And you're cool with binding the name of your transformational President to that process?

    1. CSH, that's a great analysis of the downside of calling health reform "Obamacare." Basically, what you're suggesting is that the beneficiaries of the reform, unlike (say) African-Americans during the Civil Rights Movement, are mostly not a group conscious of their oppression yet, and therefore primed to celebrate their liberation from it and enshrine this in the canon of Great Events in American history. They've assumed that not having health care was just a natural circumstance, not the result of really screwy public policies. Jim Crow was by comparison a fat target.

      Here, though, is what I think might offset the effect you're positing. At ground level, the transition to next-generation health insurance will be gradual, not a Big Bang where people are suddenly herded through a door marked "Obamacare." On that, JB is right: What people actually interact with will be various features of the new system with their own particular names. At least as importantly, what pushes them out of the previous system will be a local decision, like their employer deciding to drop health coverage. Or they'll change jobs, and the HR person at the new job, instead of saying "Here are our health plans," will hand out a pamphlet explaining how to arrange a plan through the state's exchange. I doubt that the net effect of such local events will be a lot of grumbling about how Obamacare ruined everything; lots of people either won't understand what just happened or will be grateful that in a world where decent health plans were becoming scarce, there's some government office with a web site and all where they can sign up for a plan.

      If I'm right about that, then the main continuing use of "Obamacare" as a term will be in public-policy debates, and there, you'll at least have one side vigorously arguing (it now seems) that the alternative to moderately rationed care through universally available insurance was increasingly rationed care through very selectively available insurance. Medium-term, I think that's a winning argument. (Long-term it will be irrelevant, because Obamacare will give way to next-next-generation HCR.)

    2. Jeff, those are good points, in particular the one about Obamacare having a different meaning for every individual. Something else that's germane which I didn't add above:

      If memory serves, opposition to the widespread move to HMOs from fee-for-service was framed using the typical scare tactics, you know, coming between you and your doctor, wait periods and all the rest. (A bit of truth to all of it, as always). The riff-raff wasn't opposed to HMOs philosophically; they just didn't like HMOs because they amounted to less health care.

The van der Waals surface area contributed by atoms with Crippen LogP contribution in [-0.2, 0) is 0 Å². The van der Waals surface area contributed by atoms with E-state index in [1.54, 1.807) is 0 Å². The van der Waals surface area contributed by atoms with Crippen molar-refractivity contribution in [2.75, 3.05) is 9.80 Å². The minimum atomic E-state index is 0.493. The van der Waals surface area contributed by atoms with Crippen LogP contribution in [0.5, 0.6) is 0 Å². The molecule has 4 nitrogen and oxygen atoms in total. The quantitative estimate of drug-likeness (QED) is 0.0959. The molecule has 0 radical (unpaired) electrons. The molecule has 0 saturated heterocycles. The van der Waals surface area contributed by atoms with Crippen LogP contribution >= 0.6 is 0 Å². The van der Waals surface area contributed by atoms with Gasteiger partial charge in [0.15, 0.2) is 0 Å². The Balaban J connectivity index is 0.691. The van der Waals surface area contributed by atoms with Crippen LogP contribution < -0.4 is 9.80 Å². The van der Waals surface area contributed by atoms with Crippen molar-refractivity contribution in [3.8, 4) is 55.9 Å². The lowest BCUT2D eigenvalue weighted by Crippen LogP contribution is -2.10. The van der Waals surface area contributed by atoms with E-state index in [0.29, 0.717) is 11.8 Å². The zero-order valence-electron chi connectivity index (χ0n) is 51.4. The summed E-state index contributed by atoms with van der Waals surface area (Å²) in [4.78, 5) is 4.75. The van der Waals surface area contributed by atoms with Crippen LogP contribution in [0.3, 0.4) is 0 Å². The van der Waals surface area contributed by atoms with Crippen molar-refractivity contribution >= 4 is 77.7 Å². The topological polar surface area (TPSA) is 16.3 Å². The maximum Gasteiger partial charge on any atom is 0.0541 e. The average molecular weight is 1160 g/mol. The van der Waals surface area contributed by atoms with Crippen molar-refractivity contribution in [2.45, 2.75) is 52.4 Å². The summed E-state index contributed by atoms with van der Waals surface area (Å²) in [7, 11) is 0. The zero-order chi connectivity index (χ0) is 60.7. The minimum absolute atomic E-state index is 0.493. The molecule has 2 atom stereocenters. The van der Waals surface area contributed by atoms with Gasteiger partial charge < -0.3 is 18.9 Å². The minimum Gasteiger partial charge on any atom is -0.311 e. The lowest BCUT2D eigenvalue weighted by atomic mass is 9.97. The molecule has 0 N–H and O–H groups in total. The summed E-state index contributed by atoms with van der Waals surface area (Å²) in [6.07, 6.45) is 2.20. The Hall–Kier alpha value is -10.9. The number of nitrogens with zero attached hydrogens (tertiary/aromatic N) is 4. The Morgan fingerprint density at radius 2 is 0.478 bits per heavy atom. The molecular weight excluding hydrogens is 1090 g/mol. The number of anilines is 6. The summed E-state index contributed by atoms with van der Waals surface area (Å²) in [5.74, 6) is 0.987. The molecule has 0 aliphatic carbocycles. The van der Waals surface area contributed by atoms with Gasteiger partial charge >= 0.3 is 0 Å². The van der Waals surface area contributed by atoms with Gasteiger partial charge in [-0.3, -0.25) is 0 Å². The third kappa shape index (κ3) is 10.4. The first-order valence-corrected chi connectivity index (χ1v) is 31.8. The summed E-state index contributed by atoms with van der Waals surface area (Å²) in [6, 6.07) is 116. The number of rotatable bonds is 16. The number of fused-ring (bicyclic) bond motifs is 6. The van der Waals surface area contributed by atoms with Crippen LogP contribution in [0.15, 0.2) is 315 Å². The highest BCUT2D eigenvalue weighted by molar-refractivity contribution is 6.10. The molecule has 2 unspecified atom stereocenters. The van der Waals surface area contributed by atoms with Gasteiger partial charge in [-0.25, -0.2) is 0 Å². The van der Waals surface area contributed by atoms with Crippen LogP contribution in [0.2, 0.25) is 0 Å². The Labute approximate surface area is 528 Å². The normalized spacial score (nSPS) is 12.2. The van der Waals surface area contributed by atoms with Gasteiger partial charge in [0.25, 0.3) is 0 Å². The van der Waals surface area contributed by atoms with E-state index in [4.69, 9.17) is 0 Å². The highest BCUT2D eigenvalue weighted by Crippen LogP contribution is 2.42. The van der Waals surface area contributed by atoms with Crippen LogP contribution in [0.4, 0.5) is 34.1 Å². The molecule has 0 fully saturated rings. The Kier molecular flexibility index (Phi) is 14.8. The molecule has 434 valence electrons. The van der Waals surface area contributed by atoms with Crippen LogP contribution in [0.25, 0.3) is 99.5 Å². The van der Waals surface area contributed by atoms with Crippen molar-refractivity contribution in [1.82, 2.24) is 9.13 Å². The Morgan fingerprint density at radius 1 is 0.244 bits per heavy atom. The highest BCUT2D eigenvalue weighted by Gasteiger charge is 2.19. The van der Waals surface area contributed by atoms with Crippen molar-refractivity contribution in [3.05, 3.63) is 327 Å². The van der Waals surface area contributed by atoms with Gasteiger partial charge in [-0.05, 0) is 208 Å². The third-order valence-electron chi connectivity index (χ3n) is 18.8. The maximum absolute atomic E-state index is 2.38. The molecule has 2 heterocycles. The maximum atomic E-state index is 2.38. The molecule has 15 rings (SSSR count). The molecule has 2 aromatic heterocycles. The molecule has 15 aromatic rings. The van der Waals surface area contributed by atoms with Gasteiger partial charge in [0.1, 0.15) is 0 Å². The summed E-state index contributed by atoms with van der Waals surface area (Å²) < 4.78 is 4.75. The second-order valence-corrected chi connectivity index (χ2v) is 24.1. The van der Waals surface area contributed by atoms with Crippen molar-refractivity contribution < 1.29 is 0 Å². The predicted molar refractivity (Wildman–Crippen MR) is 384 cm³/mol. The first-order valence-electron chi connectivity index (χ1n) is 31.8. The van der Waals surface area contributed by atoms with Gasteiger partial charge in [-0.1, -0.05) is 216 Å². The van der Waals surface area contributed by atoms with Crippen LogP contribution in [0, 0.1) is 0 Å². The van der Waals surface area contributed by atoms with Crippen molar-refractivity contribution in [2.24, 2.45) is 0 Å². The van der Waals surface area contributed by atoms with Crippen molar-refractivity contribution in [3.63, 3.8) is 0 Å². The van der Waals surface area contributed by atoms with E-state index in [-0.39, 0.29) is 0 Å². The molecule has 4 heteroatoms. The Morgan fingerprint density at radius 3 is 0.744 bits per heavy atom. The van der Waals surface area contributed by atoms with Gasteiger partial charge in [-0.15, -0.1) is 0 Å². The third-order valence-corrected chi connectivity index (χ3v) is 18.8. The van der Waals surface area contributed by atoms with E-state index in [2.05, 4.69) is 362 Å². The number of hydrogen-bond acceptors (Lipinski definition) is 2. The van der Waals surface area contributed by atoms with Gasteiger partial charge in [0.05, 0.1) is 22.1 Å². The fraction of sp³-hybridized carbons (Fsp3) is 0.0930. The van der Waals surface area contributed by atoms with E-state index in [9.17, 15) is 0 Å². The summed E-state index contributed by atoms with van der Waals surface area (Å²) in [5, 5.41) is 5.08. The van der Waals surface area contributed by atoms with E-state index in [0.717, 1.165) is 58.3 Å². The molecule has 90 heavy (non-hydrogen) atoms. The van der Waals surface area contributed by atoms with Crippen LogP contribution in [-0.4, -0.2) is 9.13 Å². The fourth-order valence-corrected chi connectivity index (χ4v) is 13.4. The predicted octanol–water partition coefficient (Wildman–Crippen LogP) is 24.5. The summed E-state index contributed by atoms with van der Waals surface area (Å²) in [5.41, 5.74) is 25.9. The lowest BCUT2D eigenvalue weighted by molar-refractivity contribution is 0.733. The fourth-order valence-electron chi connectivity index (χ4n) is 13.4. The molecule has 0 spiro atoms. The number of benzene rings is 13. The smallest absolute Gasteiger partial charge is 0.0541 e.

A big difference between then and now is that the populace is probably somewhat more educated now about the health care landscape, including the cost of care, and the cost of no coverage. Still, the scare tactics are always crude proxies for the same thing: we don't want less health care services.

      The future, the "next" generation of health care, will amount to less health care services. Different people will call different parts of that future landscape Obamacare, but you could argue that its in the Democrats' interest that no one call any of it Obamacare.

    3. Not sure who is still reading this thread, but I just caught up on it...

      I guess I'd say a couple of things. One is that I'm beginning, from Drum, with the assumption that ACA "works". That's not well defined at all, but I think at least part of it is that some costs are squeezed out of the system without pain to consumers. From where? Mostly bureaucracy, at hospitals and insurance companies (which, remember, now have to devote more of premiums to benefits); or, another way to look at it, money to people throughout the provider chain. There does seem to be a ton of waste and inefficiency, and they're trying to do something about that -- which isn't costless, because "waste" doesn't just disappear, even fraud doesn't just disappear, someone pockets it.

      Will they succeed? Above my pay grade, but experts are optimistic that they can succeed some. Will the rest come through stuff that patients will notice and hate? Could be, but I really do disagree with CSH about whether it's out of the question for it to work without that.